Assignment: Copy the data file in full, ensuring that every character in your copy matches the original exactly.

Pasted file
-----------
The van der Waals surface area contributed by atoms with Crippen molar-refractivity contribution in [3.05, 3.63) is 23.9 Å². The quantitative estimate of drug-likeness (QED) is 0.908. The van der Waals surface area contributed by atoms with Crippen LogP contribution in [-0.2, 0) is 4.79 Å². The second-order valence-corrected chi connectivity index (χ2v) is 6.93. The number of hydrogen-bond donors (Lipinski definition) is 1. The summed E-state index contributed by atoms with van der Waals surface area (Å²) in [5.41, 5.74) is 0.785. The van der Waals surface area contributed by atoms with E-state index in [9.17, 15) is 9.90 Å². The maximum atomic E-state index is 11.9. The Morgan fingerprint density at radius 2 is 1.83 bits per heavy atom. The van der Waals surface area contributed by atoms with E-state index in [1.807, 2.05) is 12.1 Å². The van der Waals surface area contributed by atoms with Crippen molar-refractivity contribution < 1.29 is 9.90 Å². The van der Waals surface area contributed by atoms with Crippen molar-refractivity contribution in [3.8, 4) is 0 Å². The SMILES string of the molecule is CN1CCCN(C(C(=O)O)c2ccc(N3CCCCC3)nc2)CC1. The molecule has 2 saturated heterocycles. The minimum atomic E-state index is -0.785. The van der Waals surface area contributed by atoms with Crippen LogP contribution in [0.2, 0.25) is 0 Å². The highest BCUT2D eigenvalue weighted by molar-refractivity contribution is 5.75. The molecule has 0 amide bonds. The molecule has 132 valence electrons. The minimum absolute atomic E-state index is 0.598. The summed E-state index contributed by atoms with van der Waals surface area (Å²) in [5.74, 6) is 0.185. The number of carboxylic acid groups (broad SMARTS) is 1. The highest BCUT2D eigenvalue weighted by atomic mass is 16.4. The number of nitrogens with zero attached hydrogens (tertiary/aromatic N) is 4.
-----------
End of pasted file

The van der Waals surface area contributed by atoms with Crippen molar-refractivity contribution in [3.05, 3.63) is 23.9 Å². The quantitative estimate of drug-likeness (QED) is 0.908. The van der Waals surface area contributed by atoms with Crippen LogP contribution in [-0.2, 0) is 4.79 Å². The second-order valence-corrected chi connectivity index (χ2v) is 6.93. The number of hydrogen-bond donors (Lipinski definition) is 1. The summed E-state index contributed by atoms with van der Waals surface area (Å²) in [5.41, 5.74) is 0.785. The van der Waals surface area contributed by atoms with E-state index in [9.17, 15) is 9.90 Å². The maximum atomic E-state index is 11.9. The Morgan fingerprint density at radius 2 is 1.83 bits per heavy atom. The van der Waals surface area contributed by atoms with E-state index in [1.807, 2.05) is 12.1 Å². The van der Waals surface area contributed by atoms with Crippen molar-refractivity contribution < 1.29 is 9.90 Å². The van der Waals surface area contributed by atoms with Crippen molar-refractivity contribution in [3.8, 4) is 0 Å². The SMILES string of the molecule is CN1CCCN(C(C(=O)O)c2ccc(N3CCCCC3)nc2)CC1. The molecule has 2 saturated heterocycles. The minimum atomic E-state index is -0.785. The van der Waals surface area contributed by atoms with Crippen LogP contribution in [0.2, 0.25) is 0 Å². The highest BCUT2D eigenvalue weighted by molar-refractivity contribution is 5.75. The molecule has 0 amide bonds. The molecule has 132 valence electrons. The minimum absolute atomic E-state index is 0.598. The summed E-state index contributed by atoms with van der Waals surface area (Å²) in [5.74, 6) is 0.185. The number of carboxylic acid groups (broad SMARTS) is 1. The highest BCUT2D eigenvalue weighted by atomic mass is 16.4. The number of nitrogens with zero attached hydrogens (tertiary/aromatic N) is 4.